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Lord, Teach Us To Pray pt1
(Luke 11:1-2)

By Delbert Young
(video audiio page)

THE GOSPEL ACCORDING TO LUKE Lord, Teach Us To Pray pt1 (Luke 11:1-2)

Scriptures: Luke 11:1; Luke 11:2-4

Prayer is one of the greatest gifts given us by God, yet it is one of the most unused, misused, abused, and misunderstood gifts given us by God. Most Christians simply don't pray. We just don't take time to pray. We don't put it into our schedule and we certainly don't schedule our lives around prayer as did Jesus. My not praying is sort of like telling my wife I love her so she would marry me, but after married I never talk to her. We will pray when some horrific situation happens. Suddenly we not only find time to pray, but want those we know pray to pray. One would think, with the promise prayer brings into our lives, we would pray constantly, but we don't. How many of us feel we could and should pray more? How many feel when we do pray, life goes better?

Correct prayer requires learning. I don't know if we think this way. Most people think you should "just pray." That would be like instructing someone who has never driven an automobile to "just drive." We wouldn't do that. "Just cook." "Just read." No. Learning is required. We need some guidance with important issues of life and no issue is more important than prayer.

Luke 11:1 One day Jesus was praying in a certain place. When he finished, one of his disciples said to him, "LORD, TEACH US TO PRAY, just as John taught his disciples."

One of the life lessons Jesus displayed to his disciples was praying. He allowed them to see and observe him pray. Certain people should see us pray. I don't mean standing on the corner as a Pharisaical hypocrite (Mat 6:5), but your children should see you pray. Your parents should see you pray. One of the inspirations of my life was and is watching my children pray teaching their children to pray. Watching and listening people you admire and respect pray is an inspiration as it was to this disciple. It's a life lesson.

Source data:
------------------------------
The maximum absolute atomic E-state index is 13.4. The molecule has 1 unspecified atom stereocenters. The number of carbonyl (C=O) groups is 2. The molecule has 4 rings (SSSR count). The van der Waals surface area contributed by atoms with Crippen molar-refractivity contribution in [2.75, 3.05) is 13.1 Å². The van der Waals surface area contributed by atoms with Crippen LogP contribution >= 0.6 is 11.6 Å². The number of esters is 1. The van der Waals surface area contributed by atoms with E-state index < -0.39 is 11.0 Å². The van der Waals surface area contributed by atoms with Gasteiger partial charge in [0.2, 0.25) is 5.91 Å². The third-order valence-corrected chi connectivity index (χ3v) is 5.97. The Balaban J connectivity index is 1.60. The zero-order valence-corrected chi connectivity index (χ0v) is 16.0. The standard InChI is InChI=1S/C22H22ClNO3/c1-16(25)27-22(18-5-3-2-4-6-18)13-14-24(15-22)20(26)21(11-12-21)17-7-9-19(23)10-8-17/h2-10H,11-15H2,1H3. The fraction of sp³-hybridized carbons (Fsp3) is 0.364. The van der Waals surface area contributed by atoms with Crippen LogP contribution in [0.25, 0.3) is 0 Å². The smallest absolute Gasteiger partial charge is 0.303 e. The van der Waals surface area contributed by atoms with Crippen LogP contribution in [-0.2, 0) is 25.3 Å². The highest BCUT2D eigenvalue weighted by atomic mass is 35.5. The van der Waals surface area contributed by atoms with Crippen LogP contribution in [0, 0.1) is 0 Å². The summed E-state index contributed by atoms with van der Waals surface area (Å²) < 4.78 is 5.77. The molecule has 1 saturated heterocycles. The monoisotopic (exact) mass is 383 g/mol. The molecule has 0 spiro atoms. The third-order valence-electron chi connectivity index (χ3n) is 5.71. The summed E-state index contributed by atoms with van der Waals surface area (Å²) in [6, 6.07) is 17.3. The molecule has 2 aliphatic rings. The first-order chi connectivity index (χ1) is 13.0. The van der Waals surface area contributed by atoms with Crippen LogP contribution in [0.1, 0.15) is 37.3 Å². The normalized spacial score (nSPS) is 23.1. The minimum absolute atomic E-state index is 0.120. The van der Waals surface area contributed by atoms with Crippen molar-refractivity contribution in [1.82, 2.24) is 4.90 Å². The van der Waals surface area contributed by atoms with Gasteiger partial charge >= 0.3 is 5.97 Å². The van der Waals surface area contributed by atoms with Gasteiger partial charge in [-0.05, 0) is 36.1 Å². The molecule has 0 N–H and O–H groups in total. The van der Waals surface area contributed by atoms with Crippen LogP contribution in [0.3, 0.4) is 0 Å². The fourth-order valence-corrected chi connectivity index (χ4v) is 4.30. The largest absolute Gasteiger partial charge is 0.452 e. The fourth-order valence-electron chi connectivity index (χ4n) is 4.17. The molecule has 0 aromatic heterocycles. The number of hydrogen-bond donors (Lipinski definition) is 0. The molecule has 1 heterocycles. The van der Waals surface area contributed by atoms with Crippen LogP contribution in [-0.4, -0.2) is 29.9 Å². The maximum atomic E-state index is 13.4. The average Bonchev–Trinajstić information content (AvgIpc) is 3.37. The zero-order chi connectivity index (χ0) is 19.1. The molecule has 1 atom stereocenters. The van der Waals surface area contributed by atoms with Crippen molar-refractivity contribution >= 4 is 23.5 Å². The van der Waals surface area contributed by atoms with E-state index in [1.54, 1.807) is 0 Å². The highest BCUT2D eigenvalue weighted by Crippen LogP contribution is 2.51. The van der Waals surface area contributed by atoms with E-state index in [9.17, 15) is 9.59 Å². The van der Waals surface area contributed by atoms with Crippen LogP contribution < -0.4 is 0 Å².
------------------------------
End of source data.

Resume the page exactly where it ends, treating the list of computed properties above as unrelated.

Interestingly, while observing Jesus, a disciple decided he wasn't praying correctly. Think about this. These were Jewish people raised in an extremely religious society and very familiar with prayer. Certainly he had scrutinized many Rabbis, Pharisees, and experts in praying. Certainly he prayed himself, but obviously there was something unique about the way Jesus prayed this disciple desired to learn. How about us? Do you want to learn?

It stuns me how we read this with Jesus only having a few months remaining to live. It seems teaching his disciples to pray would be something already covered and taught. We see a truth. Jesus waited until they wanted to learn to pray. He waited until they asked. I've learned you can't make people pray. I can't even make myself pray. We must want to pray. We need to ask, "Lord teach me to pray"

There are a lot of assumptions and rituals and rotes associated with prayer. Every religion seems to have its own way to pray be it Christian, Judaism, Islam, Buddhism, Hinduism, etc. There is the shaking back and forward of the Jew, the "genuflect" of the Roman Catholic, the meditation of the Buddhist, the chanting of the Hindu, the prayer mat of the Muslim facing Mecca, the sign of the cross of the Catholic, the tongues of the Charismatic and Pentecostals, the need to kneel at an altar by the Baptist, etc. We Christians attempt to pray just right so it will work, always ending in the magic words, "...in Jesus' name." Notice as we progress through the study, none of the above are in the instructions Jesus gives. Jesus doesn't even tell us to say, "Amen."

In the verse we see John the Baptist obviously had a form of prayer different from the norm he taught his disciples in their attempt to reach God. Apparently, Jesus' prayer was different from John's, or anyone they'd seen pray prior. So, in this text we see how and what Jesus, the Son of God, prayed.

Prayer usually becomes totally a "wish list." We confuse "Santa" (and you know how I feel about Santa) and Father God (There's a lot of similarities with the white beard, my being naught and nice, bringing me gifts, etc.) We are to make our request (Phi 4:6), but as we will see, there is much more we should pray.

Another thing prayer can become is a religious show. People use prayer to show their spirituality and "godliness." They suddenly begin speaking in King James English. I've seen time when rather than prayer being a bowl of sweet incense brought by the angels before the Father (Rev 5:8), it becomes a religious "passing of gas" with the smell driving every angel of God and Father away.

So, how should we speak to the one who made us? That's what the disciple asked. This is what we need to know and be confident in? What makes for effective sweet smelling prayer God loves and listens? What was unique about the prayer of Jesus? Jesus laid it out for us and gave us a guide.

Luke 11:2-4 He said to them, "When you pray, say: "'Father, hallowed be your name, your kingdom come. Give us each day our daily bread. Forgive us our sins, for we also forgive everyone who sins against us. And lead us not into temptation.'"